There is no doubt that some of the barriers faced by these populations are systemic and, for some people, a trap that it is very difficult to overcome.

I believe the solution comprises two main pillars: acknowledging specific barriers and targeting them accordingly (moving away from generic approaches), and investing heavily in meaningful and lasting interventions (moving away from Band-Aid, superficial programs and activities).

During these past years, I had the privilege of learning from different sources that included brilliant colleagues, conferences and training opportunities (courtesy of an extremely supportive workplace), directly from field experts, researchers and practitioners and especially from our own portfolio of initiatives and experiences.

And what are some of the most valuable learnings that I could share?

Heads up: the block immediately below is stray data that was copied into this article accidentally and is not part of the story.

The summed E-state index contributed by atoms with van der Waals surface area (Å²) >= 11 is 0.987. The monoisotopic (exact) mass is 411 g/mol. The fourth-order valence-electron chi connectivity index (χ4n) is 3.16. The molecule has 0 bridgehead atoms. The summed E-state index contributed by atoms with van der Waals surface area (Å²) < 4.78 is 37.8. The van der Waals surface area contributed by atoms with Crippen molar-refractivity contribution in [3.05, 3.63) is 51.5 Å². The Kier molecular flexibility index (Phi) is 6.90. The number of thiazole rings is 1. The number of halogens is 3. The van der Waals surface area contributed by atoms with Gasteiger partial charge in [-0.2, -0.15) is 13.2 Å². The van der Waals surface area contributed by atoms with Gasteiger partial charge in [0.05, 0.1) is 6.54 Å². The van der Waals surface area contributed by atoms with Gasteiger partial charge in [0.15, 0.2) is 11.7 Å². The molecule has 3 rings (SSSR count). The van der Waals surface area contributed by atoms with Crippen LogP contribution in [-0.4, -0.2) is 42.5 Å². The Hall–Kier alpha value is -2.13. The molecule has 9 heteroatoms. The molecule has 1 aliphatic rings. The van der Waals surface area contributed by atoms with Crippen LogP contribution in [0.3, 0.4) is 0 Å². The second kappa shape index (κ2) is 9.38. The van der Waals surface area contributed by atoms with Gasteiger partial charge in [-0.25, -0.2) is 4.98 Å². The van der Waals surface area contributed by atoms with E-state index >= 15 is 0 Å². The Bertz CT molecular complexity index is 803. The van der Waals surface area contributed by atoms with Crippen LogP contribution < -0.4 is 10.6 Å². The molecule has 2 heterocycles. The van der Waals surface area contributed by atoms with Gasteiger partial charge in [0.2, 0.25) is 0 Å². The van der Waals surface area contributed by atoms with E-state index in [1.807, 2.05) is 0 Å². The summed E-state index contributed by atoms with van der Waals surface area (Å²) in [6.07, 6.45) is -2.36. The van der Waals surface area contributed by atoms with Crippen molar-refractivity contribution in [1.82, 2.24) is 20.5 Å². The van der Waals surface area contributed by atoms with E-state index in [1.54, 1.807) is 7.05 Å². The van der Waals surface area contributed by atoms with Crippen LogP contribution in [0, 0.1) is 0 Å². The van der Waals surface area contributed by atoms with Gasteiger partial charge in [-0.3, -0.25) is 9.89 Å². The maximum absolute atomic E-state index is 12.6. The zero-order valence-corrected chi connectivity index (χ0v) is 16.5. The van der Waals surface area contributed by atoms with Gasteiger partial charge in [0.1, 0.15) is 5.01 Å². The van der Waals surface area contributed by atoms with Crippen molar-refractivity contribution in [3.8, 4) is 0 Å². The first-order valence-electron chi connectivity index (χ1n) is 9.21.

The full spectrum of youth facing barriers

It is fundamental that we keep paying attention and supporting the transition of those youth completing post-secondary education as some of them are facing relevant barriers to entering the labour market such as lack of work-related networks, disconnect from what was learned in school and the reality of the industry, poorly developed soft skills and a far more competitive job market in general.

That said, it is also fundamental that we start investing much more strongly in equipping and supporting those youth who are even further from the shore and who in most cases, are not pursuing any form of post-secondary education (in 2011, 29.1% of Toronto District School Board high school graduates did not apply to any form of post-secondary education).

Low educational attainment is increasingly becoming the largest barrier to employment.

Although there are certainly trends that impact all youth populations (such as employment precarity, automation and late retirement), if we don’t differentiate needs and develop interventions accordingly, we perpetuate a system that primarily serves those who are closer to the labour market leaving those who are further away, bouncing from one program to another.